Edinburgh from the Botanical Gardens
Well, I am just back from a few days in Edinburgh and feeling rather scenic. You can't fail to feel scenic in Edinburgh as it really is the most attractive of Britain's larger cities with almost every street in the centre of the city offering views of characterful buildings, hills or the water. Really, we went up to have a look at Charlotte's flat which she is living in for this year. After twenty minutes work in the hallway outside we actually cleared a path so that we could get into her room. Another twenty minutes saw her flat packed shelves assembled so she had somewhere to put the years worth of Kerrang magazines which were all over the floor.
Everybody loves a flexible girl
Anyway, that evening we attended an Edinburgh Festival Fringe event. My heart would normally sink at the words "Edinburgh Fringe" as it inevitably reminds me of pretentious "drama" types from university. Indeed, there were a fair few street theatre types indulging in the sort of behaviour which would, in the past, have had them locked up for being an annoying loony. However, the Old Bat had arranged tickets for an acrobatic/gymnastic/circus performing show called Circa. In this a bunch of the most flexible Australians in the world did impossible (and dangerous) things with their bodies. I have seen Cirque du Soleil in Las Vegas and these people were better. Most impressive!
Imagine you can travel back in time...
Having done most of the major tourist attractions on previous visits the chosen attraction for the next day, the Botanical Gardens, was not exactly filling me with enthusiasm either. I think one of the biggest wastes of time and money in the domestic environment is gardening and Gardeners' World's Monty Don is the most annoying man on television. However, the Royal Botanic garden was a marvellous place with 12 glass houses full of exotic environments. My favourite. of course, was the pre-historic looking area which was full of plants from New Zealand, largely, in an evocation of dinosaur foliage.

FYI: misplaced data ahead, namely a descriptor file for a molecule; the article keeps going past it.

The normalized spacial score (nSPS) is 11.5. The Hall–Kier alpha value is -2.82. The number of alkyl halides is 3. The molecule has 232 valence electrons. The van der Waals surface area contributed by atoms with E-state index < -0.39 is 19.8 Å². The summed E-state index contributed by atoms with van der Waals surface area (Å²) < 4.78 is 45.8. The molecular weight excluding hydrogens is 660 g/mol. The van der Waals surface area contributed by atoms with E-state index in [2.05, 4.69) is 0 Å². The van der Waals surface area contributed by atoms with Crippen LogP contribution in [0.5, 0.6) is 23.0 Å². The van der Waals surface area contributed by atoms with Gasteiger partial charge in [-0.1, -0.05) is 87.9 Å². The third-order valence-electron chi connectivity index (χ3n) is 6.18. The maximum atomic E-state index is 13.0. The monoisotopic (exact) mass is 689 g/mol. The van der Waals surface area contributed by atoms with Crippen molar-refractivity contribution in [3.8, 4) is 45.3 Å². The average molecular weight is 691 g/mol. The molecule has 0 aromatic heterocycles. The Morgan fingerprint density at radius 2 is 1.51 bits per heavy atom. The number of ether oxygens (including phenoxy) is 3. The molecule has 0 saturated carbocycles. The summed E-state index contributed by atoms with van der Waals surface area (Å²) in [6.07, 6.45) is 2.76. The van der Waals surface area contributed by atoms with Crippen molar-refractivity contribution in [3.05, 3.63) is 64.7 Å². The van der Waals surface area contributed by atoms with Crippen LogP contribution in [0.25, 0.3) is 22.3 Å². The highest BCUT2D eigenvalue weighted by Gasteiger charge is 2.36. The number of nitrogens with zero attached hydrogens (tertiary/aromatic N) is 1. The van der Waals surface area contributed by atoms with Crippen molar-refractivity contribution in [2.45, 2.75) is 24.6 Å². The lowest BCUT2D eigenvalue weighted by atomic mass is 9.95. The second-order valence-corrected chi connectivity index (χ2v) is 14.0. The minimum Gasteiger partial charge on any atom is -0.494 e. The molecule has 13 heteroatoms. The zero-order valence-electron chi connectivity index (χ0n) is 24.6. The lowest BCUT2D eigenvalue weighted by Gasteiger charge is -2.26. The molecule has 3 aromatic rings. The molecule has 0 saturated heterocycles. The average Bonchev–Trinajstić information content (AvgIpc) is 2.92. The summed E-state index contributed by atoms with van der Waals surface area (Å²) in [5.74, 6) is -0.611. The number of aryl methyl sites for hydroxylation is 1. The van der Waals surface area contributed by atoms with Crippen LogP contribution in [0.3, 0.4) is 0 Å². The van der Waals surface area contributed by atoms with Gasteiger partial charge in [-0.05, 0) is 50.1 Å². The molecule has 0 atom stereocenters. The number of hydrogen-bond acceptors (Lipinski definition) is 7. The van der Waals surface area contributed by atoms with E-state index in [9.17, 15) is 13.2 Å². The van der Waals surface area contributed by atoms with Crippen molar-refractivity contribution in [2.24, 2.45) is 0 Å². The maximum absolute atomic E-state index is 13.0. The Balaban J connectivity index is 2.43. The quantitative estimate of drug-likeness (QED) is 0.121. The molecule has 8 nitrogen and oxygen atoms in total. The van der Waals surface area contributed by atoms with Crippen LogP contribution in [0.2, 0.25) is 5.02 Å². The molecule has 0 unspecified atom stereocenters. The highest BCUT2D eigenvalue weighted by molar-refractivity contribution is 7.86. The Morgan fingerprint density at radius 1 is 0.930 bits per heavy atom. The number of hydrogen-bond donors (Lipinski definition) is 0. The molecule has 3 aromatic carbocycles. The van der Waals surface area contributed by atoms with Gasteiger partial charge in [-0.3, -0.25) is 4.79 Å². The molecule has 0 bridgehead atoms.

Even more exciting (tragic, I know) was seeing, given my earlier post, this tea plant! An Assam bush, to be precise! I can't think that I have ever seen a tea plant growing before! The tea I had in Edinburgh was uniformly excellent and it made me wonder whether the water had something to do with it. We live in a hard water area whereas the water in Edinburgh is softer.
Outside one of the glasshouses was a small raised bed of Alpines (as gardeners call them) and this, to me looked like a splendid basis for a rocky wargames board. I think the imminent completion of my Afghans has got me thinking about some appropriate scenery. Perhaps its just that many other bloggers are working on exciting scenery projects at present and I, as usual, am not. This is just the sort of thing I would have wanted to get my Airfix US Marines onto when I was small. Perhaps I liked it because it reminded me of our rockery at home!
Well, thinking about some pirate games I ordered this box of plastic palm trees and they look like they will be useful. I read once about a man who made scenic items using CDs as bases and wondered if I might try something like that with these plus some other "plants". I am a bit worried about them looking too regular but it may be worth trying a few bases out.
While in Edinburgh I was very impressed with the Games Workshop store's Goblin Town diorama in the window. This really captures the 3D nature of the terrain in the film but I shudder to think how many sets of decking they had to use for it! The chap in the shop said they had a really impressive Goblin Town layout in Warhammer World now. More pictures here.
I've been away much of the last ten days so really need to catch up on everyone's blogs!